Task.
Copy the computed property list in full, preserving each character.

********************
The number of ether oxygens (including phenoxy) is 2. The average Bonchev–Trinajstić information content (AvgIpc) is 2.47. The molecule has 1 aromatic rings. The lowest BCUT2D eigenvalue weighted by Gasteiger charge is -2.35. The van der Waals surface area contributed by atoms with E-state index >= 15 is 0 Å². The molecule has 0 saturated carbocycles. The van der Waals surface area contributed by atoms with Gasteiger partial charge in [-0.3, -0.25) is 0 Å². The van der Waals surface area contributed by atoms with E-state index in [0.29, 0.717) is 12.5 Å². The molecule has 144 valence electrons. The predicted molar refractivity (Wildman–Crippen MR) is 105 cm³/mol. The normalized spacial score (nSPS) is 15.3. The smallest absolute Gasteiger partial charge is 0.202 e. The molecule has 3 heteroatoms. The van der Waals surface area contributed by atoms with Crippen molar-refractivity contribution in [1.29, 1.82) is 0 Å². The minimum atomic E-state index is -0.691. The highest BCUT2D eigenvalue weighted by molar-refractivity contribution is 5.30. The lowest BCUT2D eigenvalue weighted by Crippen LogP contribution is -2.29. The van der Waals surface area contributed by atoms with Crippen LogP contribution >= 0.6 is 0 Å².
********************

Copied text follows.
The number of ether oxygens (including phenoxy) is 2. The average Bonchev–Trinajstić information content (AvgIpc) is 2.47. The molecule has 1 aromatic rings. The lowest BCUT2D eigenvalue weighted by Gasteiger charge is -2.35. The van der Waals surface area contributed by atoms with E-state index >= 15 is 0 Å². The molecule has 0 saturated carbocycles. The van der Waals surface area contributed by atoms with Gasteiger partial charge in [-0.3, -0.25) is 0 Å². The van der Waals surface area contributed by atoms with E-state index in [0.29, 0.717) is 12.5 Å². The molecule has 144 valence electrons. The predicted molar refractivity (Wildman–Crippen MR) is 105 cm³/mol. The normalized spacial score (nSPS) is 15.3. The smallest absolute Gasteiger partial charge is 0.202 e. The molecule has 3 heteroatoms. The van der Waals surface area contributed by atoms with Crippen molar-refractivity contribution in [1.29, 1.82) is 0 Å². The minimum atomic E-state index is -0.691. The highest BCUT2D eigenvalue weighted by molar-refractivity contribution is 5.30. The lowest BCUT2D eigenvalue weighted by Crippen LogP contribution is -2.29. The van der Waals surface area contributed by atoms with Crippen LogP contribution >= 0.6 is 0 Å².